Pattern-Specific Synaptic Mechanisms in a Multifunctional Network. I. Effects of Alterations in Synapse Strength
ABSTRACT Many neuronal networks are multifunctional, producing different patterns of activity in different circumstances, but the mechanisms responsible for this reconfiguration are in many cases unresolved. The mammalian respiratory network is an example of such a system. Normal respiratory activity (eupnea) is periodically interrupted by distinct large-amplitude inspirations known as sighs. Both rhythms originate from a single multifunctional neural network, and both are preserved in the in vitro transverse medullary slice of mice. Here we show that the generation of fictive sighs were more sensitive than eupnea to reductions of excitatory synapse strength caused by either the P/Q-type (alpha1A-containing) calcium channel antagonist omega-agatoxin TK or the non-N-methyl-D-aspartate (NMDA) glutamate receptor antagonist 6-cyano-7-nitroquinoxalene-2,3-dione (CNQX). In contrast, the NMDA receptor antagonist MK-801, while also inhibiting eupnea, increased the occurrence of sighs. This suggests that among the glutamatergic synapses subserving eupneic rhythmogenesis, there is a specific subset-highly sensitive to agatoxin and insensitive to NMDA receptor blockade-that is essential for sighs. Blockade of N-type calcium channels with omega-conotoxin GVIA also had pattern-specific effects: eupneic activity was not affected, but sigh frequency was increased and postsigh apnea decreased. We hypothesize that N-type (alpha1B) calcium channels selectively coupled to calcium-activated potassium channels contribute to the generation of the postsigh apnea.
- SourceAvailable from: Yasumasa Okada
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- "For this purpose we used an AMPA/kainate-subtype glutamatergic receptor antagonist 6-cyano-7- nitroquinoxaline-2,3-dione (CNQX, 30 µM) but not an NMDA receptor blocker. This is because we considered that the synchronizing excitatory interactions would only require AMPA/kainate-subtype glutamatergic receptors as demonstrated by previous pharmacological experiments (Funk et al., 1993; Koshiya and Smith, 1999), although Lieske and Ramirez (2006a) argued that NMDA receptor is involved in respiratory rhythm generation. Voltage-imaging video signals taken at "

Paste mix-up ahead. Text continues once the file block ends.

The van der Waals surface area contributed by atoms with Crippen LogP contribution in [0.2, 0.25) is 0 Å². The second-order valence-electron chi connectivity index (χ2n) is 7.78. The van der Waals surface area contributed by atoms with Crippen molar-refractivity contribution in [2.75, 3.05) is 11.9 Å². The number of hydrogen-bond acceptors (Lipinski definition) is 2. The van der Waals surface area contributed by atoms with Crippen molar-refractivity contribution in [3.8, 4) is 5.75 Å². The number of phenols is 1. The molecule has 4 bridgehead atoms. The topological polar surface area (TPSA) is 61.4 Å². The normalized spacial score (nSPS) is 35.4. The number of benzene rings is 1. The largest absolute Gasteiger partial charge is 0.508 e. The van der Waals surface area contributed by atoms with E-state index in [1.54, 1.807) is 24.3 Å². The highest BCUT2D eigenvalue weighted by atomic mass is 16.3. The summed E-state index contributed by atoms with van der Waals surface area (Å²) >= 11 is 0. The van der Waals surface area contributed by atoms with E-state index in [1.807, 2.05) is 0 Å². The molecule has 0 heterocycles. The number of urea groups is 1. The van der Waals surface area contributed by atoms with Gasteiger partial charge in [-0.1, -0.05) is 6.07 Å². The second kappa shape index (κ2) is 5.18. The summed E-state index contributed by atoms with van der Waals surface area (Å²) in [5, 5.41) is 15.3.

ABSTRACT: The preBötzinger complex (preBötC) of the ventrolateral medulla is the kernel for inspiratory rhythm generation. However, it is not fully understood how inspiratory neural activity is generated in the preBötC and propagates to other medullary regions. We analyzed the detailed anatomical connectivity to and from the preBötC and functional aspects of the inspiratory information propagation from the preBötC on the transverse plane of the medulla oblongata. Tract-tracing with immunohistochemistry in young adult rats demonstrated that neurokinin-1 receptor- and somatostatin-immunoreactive neurons in the preBötC, which could be involved in respiratory rhythmogenesis, are embedded in the plexus of axons originating in the contralateral preBötC. By voltage-imaging in rhythmically active slices of neonatal rats, we analyzed origination and propagation of inspiratory neural activity as depolarizing wave dynamics on the entire transverse plane as well as within the preBötC. Novel combination of pharmacological blockade of glutamatergic transmission and mathematical subtraction of the video images under blockade from the control images enabled to extract glutamatergic signal propagations. By ultra-high-speed voltage-imaging we first demonstrated the inter-preBötC conduction process of inspiratory action potentials. Intra-preBötC imaging with high spatiotemporal resolution during single spontaneous inspiratory cycle unveiled deterministic nonlinearities, i.e., chaos, in the population recruitment. Collectively, we comprehensively elucidated the anatomical pathways to and from the preBötC and dynamics of inspiratory neural information propagation: (1) From the preBötC in one side to the contralateral preBötC, which would synchronize the bilateral rhythmogenic kernels, (2) from the preBötC directly to the bilateral hypoglossal premotor and motor areas as well as to the nuclei tractus solitarius, and (3) from the hypoglossal premotor areas toward the hypoglossal motor nuclei. The coincidence of identified anatomical and functional connectivity between the preBötC and other regions in adult and neonatal rats, respectively, indicates that this fundamental connectivity is already well developed at the time of birth.Neuroscience 03/2014; 268. DOI:10.1016/j.neuroscience.2014.03.002 · 3.33 Impact Factor